Rabbits don’t handle heat especially well – it’s not as if they can slip out of their fur coats and fix themselves an iced drink. They can suffer from heat stress and become ill very quickly when exposed to high temperatures, so it’s our job as owners to provide relief from sunny weather.
In the wild, bunnies chill out in underground burrows. If your bunnies live outside, you’ll need to help them keep cool. Pet rabbits should have a hutch and run that are in the shade all day. A shrub or creeper can protect from the most intense rays of the sun, but ensure they can’t nibble it. Ros Lamb of the Rabbit Welfare Association suggests moving the rabbits into a well-ventilated, shady shed with an attached run: ‘To keep the shed cool, keep the door open. It’s also a good idea to fit a wire screen over it, to deter unwelcome intruders such as foxes.’ You don’t have to spend a fortune – local Freecycle or Freegle groups are often good sources of sheds.
Provide a sturdy icepack or frozen two-litre water bottle for your bunny to lean against. This will help him to regulate his own body temperature. Replace these items whenever they warm up, and have some re-freezing while one or two are in use, so that you have a tidy rotation system. Some diligent owners go the extra mile and provide their rabbits with a cool surface to lie on, like a chilled ceramic tile.
It’s vital to give your rabbit plenty of fresh, cool water. Replace the water if it becomes warm. Ros says: ‘Even though rabbits only sweat through their feet and tongue, a cool drink will make them feel better. Some will find it helpful to lie in a water dish. Rabbits can access a lot more fluid from a bowl than a bottle so provide both to give a choice. Check and refill them throughout the day.’ If your rabbit is panting, he is in distress and you must act fast. Take him immediately into a cooler area, and moisten his fur with tepid water. Ros warns against dunking him in freezing water as the sudden temperature change could be harmful. If your rabbit doesn’t improve quickly, get him to the vet as quickly as possible, ideally in an air-conditioned car.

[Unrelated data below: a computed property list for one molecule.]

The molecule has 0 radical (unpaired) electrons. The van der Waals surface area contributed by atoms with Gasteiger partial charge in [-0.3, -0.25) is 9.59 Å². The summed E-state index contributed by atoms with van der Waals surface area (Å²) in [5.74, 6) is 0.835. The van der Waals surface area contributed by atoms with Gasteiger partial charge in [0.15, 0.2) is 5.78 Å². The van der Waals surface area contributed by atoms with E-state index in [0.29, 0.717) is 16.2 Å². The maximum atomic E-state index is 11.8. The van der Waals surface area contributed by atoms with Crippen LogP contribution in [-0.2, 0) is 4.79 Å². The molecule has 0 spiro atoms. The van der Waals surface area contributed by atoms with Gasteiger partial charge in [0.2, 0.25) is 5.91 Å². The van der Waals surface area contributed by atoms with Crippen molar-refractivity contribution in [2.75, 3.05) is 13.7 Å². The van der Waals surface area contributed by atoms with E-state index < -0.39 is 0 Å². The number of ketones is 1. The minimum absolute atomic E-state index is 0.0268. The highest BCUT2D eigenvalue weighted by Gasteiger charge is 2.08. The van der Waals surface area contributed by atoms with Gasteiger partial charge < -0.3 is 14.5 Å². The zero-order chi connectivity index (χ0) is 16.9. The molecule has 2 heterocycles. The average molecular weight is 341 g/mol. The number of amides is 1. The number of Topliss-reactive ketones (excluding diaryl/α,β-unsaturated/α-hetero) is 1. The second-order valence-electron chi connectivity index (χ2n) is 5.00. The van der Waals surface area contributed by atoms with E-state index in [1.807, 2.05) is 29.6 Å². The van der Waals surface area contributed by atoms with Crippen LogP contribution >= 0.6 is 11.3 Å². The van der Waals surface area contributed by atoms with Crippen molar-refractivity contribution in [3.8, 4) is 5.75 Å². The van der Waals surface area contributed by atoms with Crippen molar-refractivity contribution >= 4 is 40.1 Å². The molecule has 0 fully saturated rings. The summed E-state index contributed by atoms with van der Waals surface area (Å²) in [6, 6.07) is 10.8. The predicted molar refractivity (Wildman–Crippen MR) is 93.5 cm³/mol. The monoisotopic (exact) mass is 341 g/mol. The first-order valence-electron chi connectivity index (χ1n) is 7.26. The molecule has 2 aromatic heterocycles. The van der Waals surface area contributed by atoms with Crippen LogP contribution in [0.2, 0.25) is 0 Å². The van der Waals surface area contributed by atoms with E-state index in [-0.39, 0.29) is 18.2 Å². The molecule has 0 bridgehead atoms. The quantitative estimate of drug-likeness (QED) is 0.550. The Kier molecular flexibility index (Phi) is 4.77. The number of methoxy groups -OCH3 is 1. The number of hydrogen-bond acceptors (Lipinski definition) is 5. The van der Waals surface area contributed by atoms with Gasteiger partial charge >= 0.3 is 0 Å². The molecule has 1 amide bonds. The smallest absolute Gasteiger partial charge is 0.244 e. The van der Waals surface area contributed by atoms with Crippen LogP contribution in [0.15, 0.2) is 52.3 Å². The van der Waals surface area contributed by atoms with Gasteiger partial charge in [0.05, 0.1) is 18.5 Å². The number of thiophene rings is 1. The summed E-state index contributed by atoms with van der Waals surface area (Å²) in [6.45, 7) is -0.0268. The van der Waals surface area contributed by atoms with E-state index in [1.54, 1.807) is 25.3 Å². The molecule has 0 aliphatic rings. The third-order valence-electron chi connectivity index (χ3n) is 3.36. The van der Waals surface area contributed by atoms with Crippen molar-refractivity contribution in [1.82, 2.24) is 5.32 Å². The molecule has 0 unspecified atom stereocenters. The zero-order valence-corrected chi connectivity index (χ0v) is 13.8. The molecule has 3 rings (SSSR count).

A seasonal worry
Flystrike can occur any time of year but is much more likely to happen in summer when there are more flies buzzing around. It’s a fairly common but potentially fatal condition in domestic rabbits (for more information, see our flystrike video). Prevent it with strict hutch hygiene, cleaning out and changing bedding daily in summer. Best of all, keep flies away. Hang a fly repellent in the hutch (out of your bunny’s reach) or surround the hutch with a barrier of fine netting. Rabbits should be checked at least twice a day and if you have the slightest suspicion of flystrike, contact your vet at once.